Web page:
From The Pastor’s Desk

This week is the holiest week of the Church year. Today, Palm Sunday begins Holy Week. This day recalls the scene in Jerusalem when our Lord entered the city riding on a donkey, and the people spread their garments and palm branches before him so that even the hoofs of the donkey didn’t touch the ground. However the exultant crowd becomes, the crowd that will curse him a few days later calling for His crucifixion. As the mood of the liturgy changes, we are challenged to ask ourselves, “What do I expect of Jesus?

This year the Chrism Mass will be on Holy Tuesday here at St. Agnes. Remember that it is at this liturgy when the oils which are used in the different sacraments are blessed by the Bishop. It is also at this liturgy in which the priests renew their commitment to serve another year as your pastors and associate pastors. Come and celebrate with all the area priests.

The Triduum begins with the evening Liturgy on Holy Thursday with the celebration of the Lord’s Supper. The first reading gives the background for the Passover Meal. The second reading contains some of the earliest written accounts of the Lord’s Supper. The Gospel presents Jesus washing the feet of his disciples. As our bishop did last year, I will take water and towels and wash the feet of twelve of our young people. The washing of the feet of the disciples by Christ, is an example of the humbleness each Christian should possess. The service ends with the Blessed Sacrament being removed from the Church to a prepared place and the altar is stripped. All are invited to spend some time in prayer this night (8:30-12:00) before the Lord in our day chapel.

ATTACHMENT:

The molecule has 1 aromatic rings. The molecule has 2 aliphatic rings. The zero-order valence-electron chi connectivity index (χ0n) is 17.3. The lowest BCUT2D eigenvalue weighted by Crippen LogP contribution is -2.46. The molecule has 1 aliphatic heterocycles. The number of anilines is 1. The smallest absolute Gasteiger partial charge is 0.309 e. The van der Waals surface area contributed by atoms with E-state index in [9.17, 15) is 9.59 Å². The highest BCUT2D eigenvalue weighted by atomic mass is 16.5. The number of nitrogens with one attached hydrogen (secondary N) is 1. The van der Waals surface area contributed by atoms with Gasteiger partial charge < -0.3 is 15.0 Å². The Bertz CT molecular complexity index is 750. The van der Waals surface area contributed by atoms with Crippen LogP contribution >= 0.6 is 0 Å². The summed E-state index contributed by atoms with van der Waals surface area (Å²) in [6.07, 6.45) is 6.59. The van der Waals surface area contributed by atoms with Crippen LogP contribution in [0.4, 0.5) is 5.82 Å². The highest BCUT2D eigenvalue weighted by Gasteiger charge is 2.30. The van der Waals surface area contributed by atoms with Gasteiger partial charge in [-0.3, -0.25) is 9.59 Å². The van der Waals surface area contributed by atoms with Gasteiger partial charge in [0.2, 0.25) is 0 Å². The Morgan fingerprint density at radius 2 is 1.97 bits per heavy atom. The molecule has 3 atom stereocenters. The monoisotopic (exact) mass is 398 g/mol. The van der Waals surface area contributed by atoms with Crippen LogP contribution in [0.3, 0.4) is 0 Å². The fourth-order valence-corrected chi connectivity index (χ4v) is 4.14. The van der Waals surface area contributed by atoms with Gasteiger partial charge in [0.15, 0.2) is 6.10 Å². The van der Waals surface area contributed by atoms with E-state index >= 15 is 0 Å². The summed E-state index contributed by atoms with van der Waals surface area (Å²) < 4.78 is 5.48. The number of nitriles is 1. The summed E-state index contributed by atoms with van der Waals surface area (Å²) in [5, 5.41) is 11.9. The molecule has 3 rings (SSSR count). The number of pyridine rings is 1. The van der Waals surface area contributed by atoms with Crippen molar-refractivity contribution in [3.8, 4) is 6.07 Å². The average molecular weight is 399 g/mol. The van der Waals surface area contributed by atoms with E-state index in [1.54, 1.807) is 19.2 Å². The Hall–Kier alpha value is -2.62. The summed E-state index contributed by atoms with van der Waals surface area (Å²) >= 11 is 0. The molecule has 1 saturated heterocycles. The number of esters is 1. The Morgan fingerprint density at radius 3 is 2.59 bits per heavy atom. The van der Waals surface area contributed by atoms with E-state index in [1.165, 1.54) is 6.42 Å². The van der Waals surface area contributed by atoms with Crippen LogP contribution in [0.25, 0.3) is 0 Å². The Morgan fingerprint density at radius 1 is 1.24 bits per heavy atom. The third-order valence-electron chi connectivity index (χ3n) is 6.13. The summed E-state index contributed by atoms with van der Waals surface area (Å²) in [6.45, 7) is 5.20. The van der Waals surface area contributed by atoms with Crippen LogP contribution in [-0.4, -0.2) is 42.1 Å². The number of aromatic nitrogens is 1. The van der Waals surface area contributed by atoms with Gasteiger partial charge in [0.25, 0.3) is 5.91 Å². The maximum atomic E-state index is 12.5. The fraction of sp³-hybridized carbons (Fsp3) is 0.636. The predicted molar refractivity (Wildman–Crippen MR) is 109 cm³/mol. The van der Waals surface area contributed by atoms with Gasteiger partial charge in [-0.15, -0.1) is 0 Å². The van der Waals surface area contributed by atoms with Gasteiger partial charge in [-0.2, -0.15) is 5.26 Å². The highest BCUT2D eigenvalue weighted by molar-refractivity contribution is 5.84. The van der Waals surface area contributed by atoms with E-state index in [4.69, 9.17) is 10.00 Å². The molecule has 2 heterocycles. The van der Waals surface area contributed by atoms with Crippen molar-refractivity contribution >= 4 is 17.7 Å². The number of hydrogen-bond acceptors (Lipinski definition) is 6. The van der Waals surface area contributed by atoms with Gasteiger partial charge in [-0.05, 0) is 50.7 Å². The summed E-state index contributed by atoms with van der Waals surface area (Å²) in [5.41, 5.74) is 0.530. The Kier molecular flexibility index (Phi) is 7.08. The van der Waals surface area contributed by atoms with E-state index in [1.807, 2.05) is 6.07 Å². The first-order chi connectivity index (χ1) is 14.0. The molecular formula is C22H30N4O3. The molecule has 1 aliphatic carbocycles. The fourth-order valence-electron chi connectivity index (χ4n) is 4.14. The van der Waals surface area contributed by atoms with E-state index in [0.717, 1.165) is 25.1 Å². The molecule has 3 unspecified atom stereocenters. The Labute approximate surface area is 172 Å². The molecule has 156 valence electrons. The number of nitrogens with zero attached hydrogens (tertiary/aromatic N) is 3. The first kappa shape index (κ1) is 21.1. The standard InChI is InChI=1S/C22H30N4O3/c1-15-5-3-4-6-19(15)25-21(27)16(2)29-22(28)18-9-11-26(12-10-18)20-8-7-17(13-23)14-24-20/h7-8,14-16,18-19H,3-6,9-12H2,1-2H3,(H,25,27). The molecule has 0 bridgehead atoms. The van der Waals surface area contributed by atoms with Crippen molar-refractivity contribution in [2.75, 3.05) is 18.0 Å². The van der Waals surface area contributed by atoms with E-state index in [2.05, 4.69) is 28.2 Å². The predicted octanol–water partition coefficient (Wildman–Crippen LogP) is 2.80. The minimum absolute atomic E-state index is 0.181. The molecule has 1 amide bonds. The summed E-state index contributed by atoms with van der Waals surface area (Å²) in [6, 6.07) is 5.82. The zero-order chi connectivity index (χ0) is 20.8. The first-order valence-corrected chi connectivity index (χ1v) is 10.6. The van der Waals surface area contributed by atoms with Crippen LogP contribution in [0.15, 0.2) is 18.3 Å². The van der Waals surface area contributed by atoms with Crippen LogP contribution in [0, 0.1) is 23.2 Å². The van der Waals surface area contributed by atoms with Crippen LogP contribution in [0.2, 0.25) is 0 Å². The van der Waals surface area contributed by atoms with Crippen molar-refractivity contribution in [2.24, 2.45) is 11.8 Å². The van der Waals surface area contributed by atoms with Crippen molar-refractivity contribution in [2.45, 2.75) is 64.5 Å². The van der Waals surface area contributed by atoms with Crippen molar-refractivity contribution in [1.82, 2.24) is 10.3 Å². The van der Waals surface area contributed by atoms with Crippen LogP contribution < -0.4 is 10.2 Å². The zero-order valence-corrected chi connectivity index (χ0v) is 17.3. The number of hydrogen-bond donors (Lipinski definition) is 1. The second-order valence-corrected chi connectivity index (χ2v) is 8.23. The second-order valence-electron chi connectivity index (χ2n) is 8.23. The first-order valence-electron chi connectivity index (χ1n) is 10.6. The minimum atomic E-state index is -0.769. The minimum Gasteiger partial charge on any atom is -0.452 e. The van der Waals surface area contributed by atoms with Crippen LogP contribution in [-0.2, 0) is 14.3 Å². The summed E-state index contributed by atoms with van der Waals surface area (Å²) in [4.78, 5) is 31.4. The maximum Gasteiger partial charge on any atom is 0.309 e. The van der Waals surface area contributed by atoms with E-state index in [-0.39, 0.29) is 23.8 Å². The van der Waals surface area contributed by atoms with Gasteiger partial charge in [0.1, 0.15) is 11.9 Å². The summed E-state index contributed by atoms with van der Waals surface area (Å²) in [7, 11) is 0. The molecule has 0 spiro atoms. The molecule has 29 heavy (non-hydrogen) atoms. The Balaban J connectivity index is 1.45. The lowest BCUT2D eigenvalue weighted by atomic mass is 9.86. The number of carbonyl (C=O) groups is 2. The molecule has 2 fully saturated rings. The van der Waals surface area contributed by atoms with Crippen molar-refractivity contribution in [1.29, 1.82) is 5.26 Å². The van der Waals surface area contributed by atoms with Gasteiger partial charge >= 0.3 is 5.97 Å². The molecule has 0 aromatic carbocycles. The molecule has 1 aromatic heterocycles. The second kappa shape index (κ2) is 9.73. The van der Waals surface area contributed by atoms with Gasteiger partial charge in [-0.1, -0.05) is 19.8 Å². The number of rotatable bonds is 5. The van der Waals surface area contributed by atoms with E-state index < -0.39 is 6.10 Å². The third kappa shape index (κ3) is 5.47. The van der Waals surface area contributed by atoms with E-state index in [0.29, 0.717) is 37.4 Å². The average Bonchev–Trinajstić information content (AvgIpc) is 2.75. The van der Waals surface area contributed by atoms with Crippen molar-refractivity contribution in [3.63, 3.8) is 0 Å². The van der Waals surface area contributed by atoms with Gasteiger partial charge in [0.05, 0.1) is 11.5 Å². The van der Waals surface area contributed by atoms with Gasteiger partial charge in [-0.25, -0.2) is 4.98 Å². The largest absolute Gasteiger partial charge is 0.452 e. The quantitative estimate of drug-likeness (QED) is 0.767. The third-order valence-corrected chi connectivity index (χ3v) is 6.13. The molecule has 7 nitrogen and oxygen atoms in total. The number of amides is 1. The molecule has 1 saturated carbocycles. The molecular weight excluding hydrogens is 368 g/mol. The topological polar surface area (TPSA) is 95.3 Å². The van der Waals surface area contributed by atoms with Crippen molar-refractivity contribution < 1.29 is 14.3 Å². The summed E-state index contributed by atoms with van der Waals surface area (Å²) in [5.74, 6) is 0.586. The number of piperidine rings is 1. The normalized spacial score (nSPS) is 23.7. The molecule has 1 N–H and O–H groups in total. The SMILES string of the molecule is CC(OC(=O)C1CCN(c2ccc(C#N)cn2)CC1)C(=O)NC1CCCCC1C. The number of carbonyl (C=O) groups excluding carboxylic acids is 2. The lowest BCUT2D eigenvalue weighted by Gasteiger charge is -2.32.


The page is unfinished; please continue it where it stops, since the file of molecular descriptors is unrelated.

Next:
Good Friday is the most sober day of the entire Church year. There are no decorations and no Mass this day. It is a day of fasting. We simply prostrate in humble submission before the Word and the glorious cross of Christ. The first reading tells of the glory of the cross, the second reading speaks of the great high priest who has passed through the heavens; the Christian mystery. The climax of the readings is the proclamation of the Passion of Christ according to John’s Gospel. John’s Gospel allows the majesty of Jesus to shine forth as He carries his cross alone. He is victorious on the cross; Jesus reigns from the tree. Following the Passion we pray the solemn form of the General Intercessions. The second part of the Good Friday liturgy is unique to this day.

A large wooden cross is brought into the sanctuary for us to reverence with a touch or a kiss. This is a remembrance of the days when the early Christians reverenced a replica of the true cross. We reverence a reminder of that instrument of torture, cruelty and death; because through it Christ has given us our Salvation. The Good Friday services conclude with a simple Communion Service with the Eucharist from Holy Thursday’s Liturgy. We have one service at 12:00 p.m. and a second service in the evening at 7 p.m.

Holy Saturday with all of its readings, candles, profession of faith and blessings, is the vigil of the Lord’s Resurrection. And will begin at 8 p.m. It is arranged in four parts: the service of light, the liturgy of the word, when the Church meditates on all the wonderful things God has done for his people from the beginning. The third part is the liturgy of baptism, when new members of the Church are reborn in the waters of baptism, and the fourth part is the liturgy of the Eucharist, when the Church is called to the table which the Lord has prepared for His people through His death and resurrection.

I invite and urge everyone to come and be a part of the celebrations of the Triduum. The liturgies of the Triduum are the story of our redemption. This year walk in the footsteps of Christ from the Last Supper, to Calvary, to the Resurrection.